Suddenly, in light of her new success, M.I.A. has two audiences—her original hard-core fans who admire her as an experimental artist and a fearless activist; and mainstream fans, ranging from tween girls to college-age stoners, who fetishize her for the same reason suburban white boys admire 50 Cent, who endured eight gunshot wounds and lived to rap about it. This second audience, perhaps less concerned with conflict in Sri Lanka, is thrilled by the safe glimpse she provides into a novel and vaguely threatening world—drug-running, civil war, and terrorism. “She managed to invoke violence and conflict and have that already seared into her bloodline in a way that’s fascinating,” says Liss. “She’s parlayed that into a sort of gangsta cred. She had this toughness, but it was also foreign and exotic.”
And so, while the New York Times contemplates the artist as a potential terrorist threat, some of her fans wonder if she’s still enough of an outsider. For the last several months, M.I.A. has been undergoing a sort of credibility audit. In the plus column are her unprecedented music stylings and her tumultuous and unequivocal autobiography. “I know what it’s like to live in a little village under attack by machines that are dropping bombs at 29 shells per second,” she told the music magazine Blender in 2005. “I know what it feels like to be shot at, when all you have is a loaf of bread to survive on.”
But some long-time observers are suspicious of her apparent acceptance—and even, God forbid, enjoyment—of mainstream success. The New York-based hipster blog Gawker, in particular, has been on her case. For one thing, its writers say, all the talk of getting shot at as a kid is starting to sound a little boastful (“All right, all right. We get it”). Then there’s the fact that she’s going to marry into the billionaire Bronfman clan. (Sarcastically, they laud her plan to “overthrow the system by marrying into it.”) Also, after getting their hands on her tour rider via The Smoking Gun, they’ve frowned on her “diva”-esque affinity for fine cheeses, organic foodstuffs and “those gold-foil-wrapped Ferrero Rocher chocolates.” All of these, says Gawker, are “things, we might add, you’d have trouble finding in the middle of a life-affirming war”—as though her credibility were somehow tied to eating subsistence grains in perpetuity. (For the record: Ferrero Rocher is pretty mediocre chocolate.)
But increasingly, producers of popular music are in the business of manufacturing “realness.” Any threat to an artist’s “authenticity” is a threat to her career (which is why it’s so crucial audiences believe Avril Lavigne writes her own songs, and Ashlee Simpson can sing live). The beauty of M.I.A. is that she embodies the kind of authenticity everyone else is working so hard to manufacture. She breaks the mould by virtue of being exactly what she is—a female Sri Lankan refugee who raps about global politics to her own invented sound.“I doubt you’re going to see an influx of M.I.A.s in dancehall or hip hop,” says Liss.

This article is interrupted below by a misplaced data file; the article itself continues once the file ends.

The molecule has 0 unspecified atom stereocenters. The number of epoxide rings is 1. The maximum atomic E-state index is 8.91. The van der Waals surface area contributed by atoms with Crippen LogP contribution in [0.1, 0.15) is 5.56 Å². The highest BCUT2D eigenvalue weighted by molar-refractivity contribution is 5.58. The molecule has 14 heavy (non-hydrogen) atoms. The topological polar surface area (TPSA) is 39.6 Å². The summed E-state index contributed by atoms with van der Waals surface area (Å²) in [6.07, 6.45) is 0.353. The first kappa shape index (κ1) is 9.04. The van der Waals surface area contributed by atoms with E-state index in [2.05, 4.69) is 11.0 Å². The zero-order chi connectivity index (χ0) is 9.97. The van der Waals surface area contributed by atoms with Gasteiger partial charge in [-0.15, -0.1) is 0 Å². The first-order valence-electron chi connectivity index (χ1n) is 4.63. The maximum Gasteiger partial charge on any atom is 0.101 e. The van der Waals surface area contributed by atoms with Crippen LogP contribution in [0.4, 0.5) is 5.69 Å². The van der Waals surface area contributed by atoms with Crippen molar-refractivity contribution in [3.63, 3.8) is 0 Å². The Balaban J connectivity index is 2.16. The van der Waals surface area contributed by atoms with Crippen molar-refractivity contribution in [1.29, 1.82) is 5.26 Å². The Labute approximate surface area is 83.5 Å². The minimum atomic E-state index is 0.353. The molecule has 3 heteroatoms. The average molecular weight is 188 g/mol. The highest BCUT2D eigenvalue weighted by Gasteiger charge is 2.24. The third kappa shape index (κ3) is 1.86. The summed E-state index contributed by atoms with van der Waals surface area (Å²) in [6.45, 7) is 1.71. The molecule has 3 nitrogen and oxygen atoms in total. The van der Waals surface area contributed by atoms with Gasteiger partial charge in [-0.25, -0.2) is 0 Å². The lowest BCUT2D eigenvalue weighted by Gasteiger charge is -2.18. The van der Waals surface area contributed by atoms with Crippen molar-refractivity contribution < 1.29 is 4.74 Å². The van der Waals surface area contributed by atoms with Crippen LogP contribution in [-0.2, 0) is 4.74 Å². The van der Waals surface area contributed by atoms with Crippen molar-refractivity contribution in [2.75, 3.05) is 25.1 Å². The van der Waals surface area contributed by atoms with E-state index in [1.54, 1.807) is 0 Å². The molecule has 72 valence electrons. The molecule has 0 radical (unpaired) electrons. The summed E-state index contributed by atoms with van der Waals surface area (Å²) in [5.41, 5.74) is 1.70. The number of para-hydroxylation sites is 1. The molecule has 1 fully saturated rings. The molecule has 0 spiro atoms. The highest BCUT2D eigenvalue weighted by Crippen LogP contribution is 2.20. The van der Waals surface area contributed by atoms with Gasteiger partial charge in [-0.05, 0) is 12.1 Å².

Every time M.I.A. is accused of selling out, she has a response at the ready: Yeah, so? “I want you to know,” she recently wrote on her MySpace blog, “that everyone has been asking me on the shows to talk about the sudden popularity im experiencing, the babies, the grammies the oscars etc and i want you to know that this has been part of the plan from day 1. this is the only oppotunity i have had to do something about the genocide in Sri Lanka and im seizing that oppotunity so for a lil while im gonna go from being M.I.A. TO I. Y. F. IN YA FACE!!!!!!!!!!!”
In truth, the more she sells out, the more “authentic” M.I.A. seems: it’s a reminder that she is utterly unconcerned with the guise of credibility. Critics scolded her when one of her songs appeared in a Honda ad, but asked about it, she told the website SuicideGirls.com: “I don’t know if there’s a backlash because I actually do come from Sri Lanka. I do come from a background where people need money. Do I not take the money because of credibility or do I turn around and go, ‘F–k this, I’m going to take the money and give it to like 20,000 f—king people that need it.”
Time and time again, we’ve seen how authenticity and mainstream success are incompatible. 50 Cent recently admitted to the New York Daily News that after his career blew up, he developed “Diddy Syndrome” (refering to relentless self-promoter P. Diddy). “That’s where this [velvet] jacket came from,” he said. “As soon as you develop the Diddy syndrome, you put a little more grease in your hair, and soon enough, you’re selling cologne.”
To counterbalance their mainstream success, artists like Bono and Madonna try to root themselves in something more real, like charity work. This is laudable, M.I.A. told an interviewer at AOL Canada, but why is it only ever the celebrities we hear from? “I can’t really step into celebrities’ connection to the needy because I feel like I represent the needy,” she said. “Fifteen, 20 years ago, I didn’t have no hair, I did have a bald head with scabs all over it, I had no food, and the first white person I saw, I did grab on to them going, ‘You have to take me with you, I’m so much better than this.’ ” “The needy” deserve a voice of their own, she says, and their voice is her voice—and now she gets to use it at the Grammys, nine months pregnant in a polka dot dress, and everyone’s all ears.